An Ayurvedic Approach to Health

Looking to welcome a new dietary rhythm this spring? Consider the Ayurvedic diet, a collection of principles that is not so much a diet as it is a pattern. Ayurvedic living focuses on balancing the different energies within the body, while recognizing that each body is unique. Not all diets showcase such responsiveness to the subjectivity of the human experience. Most, in fact, treat every body as though it should meet the same universal standards. 

The Five Elements and Three Doshas

The holistic medicine of Ayurveda teaches that there are five elements that make up the universe: vayu (air), jala (water), Aakash (space), teja (fire), and prithvi (earth). Each body is made up of three doshas, or types of energy that move through the body.  The pitta dosha regulates thirst, hunger, and body temperature. The vata dosha controls electrolyte balance and movement. The kapha dosha oversees joint function.

You will need to figure out the dominant dosha in your body and then structure your diet to balance your doshas. Identifying your dominant dosha requires a combination of physical and mental assessment, including how your body responds to stress and some of your basic personality characteristics. 

Focusing on Food

The diet promotes the consumption of whole foods like fruits, vegetables, legumes, and grains, and moves emphasis away from processed foods. It is possible that the Ayurvedic dietary guidelines could cause weight loss, though most people who practice Ayurvedic principles do so for the mental balance it can help them achieve.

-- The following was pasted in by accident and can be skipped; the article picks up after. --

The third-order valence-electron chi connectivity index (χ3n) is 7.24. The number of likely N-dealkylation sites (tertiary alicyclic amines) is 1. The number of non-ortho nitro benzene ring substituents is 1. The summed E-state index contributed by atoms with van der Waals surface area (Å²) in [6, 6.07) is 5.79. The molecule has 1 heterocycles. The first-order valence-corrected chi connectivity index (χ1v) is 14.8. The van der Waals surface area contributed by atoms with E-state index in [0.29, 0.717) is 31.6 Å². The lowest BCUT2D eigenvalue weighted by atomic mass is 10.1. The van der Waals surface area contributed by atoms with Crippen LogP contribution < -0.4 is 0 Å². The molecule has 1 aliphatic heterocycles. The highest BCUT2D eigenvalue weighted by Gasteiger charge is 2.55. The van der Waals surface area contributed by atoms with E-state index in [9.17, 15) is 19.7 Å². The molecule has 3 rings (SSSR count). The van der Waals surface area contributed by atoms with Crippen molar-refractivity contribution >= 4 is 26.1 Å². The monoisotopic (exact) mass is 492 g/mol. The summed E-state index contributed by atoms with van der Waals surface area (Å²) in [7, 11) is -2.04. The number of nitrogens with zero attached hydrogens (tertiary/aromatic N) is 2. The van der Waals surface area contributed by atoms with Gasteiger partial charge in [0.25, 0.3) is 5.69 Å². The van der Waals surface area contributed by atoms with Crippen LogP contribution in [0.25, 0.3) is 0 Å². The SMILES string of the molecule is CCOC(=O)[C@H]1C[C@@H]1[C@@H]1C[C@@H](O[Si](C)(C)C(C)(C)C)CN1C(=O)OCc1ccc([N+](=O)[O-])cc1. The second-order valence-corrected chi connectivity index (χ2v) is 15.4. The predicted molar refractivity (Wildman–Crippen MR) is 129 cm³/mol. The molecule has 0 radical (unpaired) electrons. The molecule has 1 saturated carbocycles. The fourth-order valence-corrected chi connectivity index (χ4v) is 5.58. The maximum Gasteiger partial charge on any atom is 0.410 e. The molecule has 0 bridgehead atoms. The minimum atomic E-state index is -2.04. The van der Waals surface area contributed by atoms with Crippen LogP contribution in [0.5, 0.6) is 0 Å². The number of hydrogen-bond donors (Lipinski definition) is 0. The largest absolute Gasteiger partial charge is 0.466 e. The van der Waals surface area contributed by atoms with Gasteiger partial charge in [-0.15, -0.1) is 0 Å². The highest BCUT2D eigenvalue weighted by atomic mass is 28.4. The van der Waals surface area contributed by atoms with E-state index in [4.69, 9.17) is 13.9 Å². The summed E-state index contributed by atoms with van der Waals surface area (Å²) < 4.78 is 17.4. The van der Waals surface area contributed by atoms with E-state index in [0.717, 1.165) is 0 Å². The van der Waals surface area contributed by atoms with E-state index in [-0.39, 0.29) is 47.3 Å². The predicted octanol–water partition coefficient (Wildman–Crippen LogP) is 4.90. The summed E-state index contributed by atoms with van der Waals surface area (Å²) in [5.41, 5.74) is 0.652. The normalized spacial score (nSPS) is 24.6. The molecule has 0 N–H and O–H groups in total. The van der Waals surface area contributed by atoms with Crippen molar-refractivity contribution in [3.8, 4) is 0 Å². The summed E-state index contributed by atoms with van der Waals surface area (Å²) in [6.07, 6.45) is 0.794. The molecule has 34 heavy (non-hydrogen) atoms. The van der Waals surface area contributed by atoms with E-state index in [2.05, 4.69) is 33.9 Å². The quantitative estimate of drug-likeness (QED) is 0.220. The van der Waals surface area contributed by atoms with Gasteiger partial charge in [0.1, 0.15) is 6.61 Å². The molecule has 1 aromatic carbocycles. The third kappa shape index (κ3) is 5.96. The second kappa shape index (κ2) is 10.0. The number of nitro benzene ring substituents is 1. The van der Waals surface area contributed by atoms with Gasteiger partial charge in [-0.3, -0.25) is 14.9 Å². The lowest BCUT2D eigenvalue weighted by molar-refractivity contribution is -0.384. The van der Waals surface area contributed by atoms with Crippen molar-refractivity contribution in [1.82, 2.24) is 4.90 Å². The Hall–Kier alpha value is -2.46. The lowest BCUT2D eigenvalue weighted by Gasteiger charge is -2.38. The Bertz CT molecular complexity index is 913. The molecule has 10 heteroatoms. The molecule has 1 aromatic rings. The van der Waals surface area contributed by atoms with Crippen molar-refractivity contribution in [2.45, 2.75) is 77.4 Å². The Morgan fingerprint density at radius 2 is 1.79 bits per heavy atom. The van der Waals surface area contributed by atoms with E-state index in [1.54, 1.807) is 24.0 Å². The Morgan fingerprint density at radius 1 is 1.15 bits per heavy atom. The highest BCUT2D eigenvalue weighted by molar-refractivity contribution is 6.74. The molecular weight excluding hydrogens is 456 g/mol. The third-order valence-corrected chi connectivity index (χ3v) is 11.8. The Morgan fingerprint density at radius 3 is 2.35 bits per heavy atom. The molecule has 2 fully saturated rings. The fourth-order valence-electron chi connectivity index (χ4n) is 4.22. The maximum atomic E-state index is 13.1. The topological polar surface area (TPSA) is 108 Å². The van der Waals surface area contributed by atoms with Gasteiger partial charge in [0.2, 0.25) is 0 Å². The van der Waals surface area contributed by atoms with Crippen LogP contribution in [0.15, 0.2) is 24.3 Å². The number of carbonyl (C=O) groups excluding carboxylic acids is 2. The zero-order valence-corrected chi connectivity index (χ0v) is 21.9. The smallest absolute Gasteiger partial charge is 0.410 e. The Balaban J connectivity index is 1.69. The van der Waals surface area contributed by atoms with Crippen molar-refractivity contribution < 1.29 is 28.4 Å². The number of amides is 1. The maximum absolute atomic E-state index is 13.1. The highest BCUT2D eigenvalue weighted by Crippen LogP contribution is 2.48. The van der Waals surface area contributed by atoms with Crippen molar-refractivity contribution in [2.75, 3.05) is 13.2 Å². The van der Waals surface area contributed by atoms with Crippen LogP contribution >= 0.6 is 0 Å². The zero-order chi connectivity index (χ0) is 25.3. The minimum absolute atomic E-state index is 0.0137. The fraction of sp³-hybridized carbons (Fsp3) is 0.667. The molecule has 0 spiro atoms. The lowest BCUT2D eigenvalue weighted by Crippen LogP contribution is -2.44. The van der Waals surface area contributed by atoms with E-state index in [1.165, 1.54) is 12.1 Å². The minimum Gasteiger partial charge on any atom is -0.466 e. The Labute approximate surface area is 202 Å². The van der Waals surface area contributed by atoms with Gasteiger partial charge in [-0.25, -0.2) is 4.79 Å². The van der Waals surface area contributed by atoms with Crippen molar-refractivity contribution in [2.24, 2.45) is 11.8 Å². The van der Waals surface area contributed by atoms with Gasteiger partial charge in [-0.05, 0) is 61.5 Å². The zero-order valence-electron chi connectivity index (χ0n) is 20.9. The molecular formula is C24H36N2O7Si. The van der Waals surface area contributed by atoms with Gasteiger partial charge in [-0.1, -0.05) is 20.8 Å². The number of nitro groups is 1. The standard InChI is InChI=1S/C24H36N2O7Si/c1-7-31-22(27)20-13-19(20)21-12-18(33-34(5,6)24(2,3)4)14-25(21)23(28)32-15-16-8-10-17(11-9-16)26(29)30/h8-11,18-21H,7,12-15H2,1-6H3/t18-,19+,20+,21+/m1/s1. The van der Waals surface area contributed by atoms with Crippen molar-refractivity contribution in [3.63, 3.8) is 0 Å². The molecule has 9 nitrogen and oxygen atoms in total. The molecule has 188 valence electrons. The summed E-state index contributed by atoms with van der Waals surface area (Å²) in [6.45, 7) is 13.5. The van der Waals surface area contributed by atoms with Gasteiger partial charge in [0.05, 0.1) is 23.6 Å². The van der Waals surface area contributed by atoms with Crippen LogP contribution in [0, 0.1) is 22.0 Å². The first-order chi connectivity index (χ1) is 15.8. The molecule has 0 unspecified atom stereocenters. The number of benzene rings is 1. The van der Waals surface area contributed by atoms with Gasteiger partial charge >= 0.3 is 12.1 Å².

Above all, Ayurveda encourages mindfulness, with special attention paid to mindful eating. You will be encouraged to avoid distraction while eating in order to really identify and take notice of your food’s smell, taste, and texture.

Helpful Decision-Making Tips

For those who have a difficult relationship with food, be wary. The Ayurvedic diet can feel restrictive and potentially worsen an already tenuous relationship with food. These principles are also highly subjective; the way they cater to each body individually is both a benefit and a disadvantage. It can be stressful to identify a dominant dosha, and misidentification can make the experience unpleasant. 

Make sure to do plenty of research before making a decision about whether or not to try an Ayurvedic diet. If committing to a full Ayurvedic diet feels like too much, perhaps integrating some of these principles into your life is just enough. The practice of mindful eating is sometimes enough for those looking for a deeper relationship with their consumption. Best of luck!